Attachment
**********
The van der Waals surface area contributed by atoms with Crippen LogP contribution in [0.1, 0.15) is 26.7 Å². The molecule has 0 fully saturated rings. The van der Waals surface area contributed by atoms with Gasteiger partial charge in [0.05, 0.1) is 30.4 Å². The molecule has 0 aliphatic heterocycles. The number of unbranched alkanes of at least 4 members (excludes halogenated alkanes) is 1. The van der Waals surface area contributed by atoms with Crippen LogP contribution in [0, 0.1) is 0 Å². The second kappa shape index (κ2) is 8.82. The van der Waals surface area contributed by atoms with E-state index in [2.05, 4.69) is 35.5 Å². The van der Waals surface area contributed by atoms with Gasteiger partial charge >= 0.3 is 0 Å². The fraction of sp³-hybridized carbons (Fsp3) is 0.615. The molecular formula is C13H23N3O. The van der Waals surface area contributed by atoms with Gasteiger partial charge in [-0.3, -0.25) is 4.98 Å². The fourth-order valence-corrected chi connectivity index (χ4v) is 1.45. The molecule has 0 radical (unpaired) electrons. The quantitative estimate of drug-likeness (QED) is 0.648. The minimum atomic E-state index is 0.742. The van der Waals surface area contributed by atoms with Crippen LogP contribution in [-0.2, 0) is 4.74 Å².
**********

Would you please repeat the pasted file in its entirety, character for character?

The van der Waals surface area contributed by atoms with Crippen LogP contribution in [0.1, 0.15) is 26.7 Å². The molecule has 0 fully saturated rings. The van der Waals surface area contributed by atoms with Gasteiger partial charge in [0.05, 0.1) is 30.4 Å². The molecule has 0 aliphatic heterocycles. The number of unbranched alkanes of at least 4 members (excludes halogenated alkanes) is 1. The van der Waals surface area contributed by atoms with Crippen LogP contribution in [0, 0.1) is 0 Å². The second kappa shape index (κ2) is 8.82. The van der Waals surface area contributed by atoms with E-state index in [2.05, 4.69) is 35.5 Å². The van der Waals surface area contributed by atoms with Gasteiger partial charge >= 0.3 is 0 Å². The fraction of sp³-hybridized carbons (Fsp3) is 0.615. The molecular formula is C13H23N3O. The van der Waals surface area contributed by atoms with Gasteiger partial charge in [-0.3, -0.25) is 4.98 Å². The fourth-order valence-corrected chi connectivity index (χ4v) is 1.45. The molecule has 0 radical (unpaired) electrons. The quantitative estimate of drug-likeness (QED) is 0.648. The minimum atomic E-state index is 0.742. The van der Waals surface area contributed by atoms with Crippen LogP contribution in [-0.2, 0) is 4.74 Å².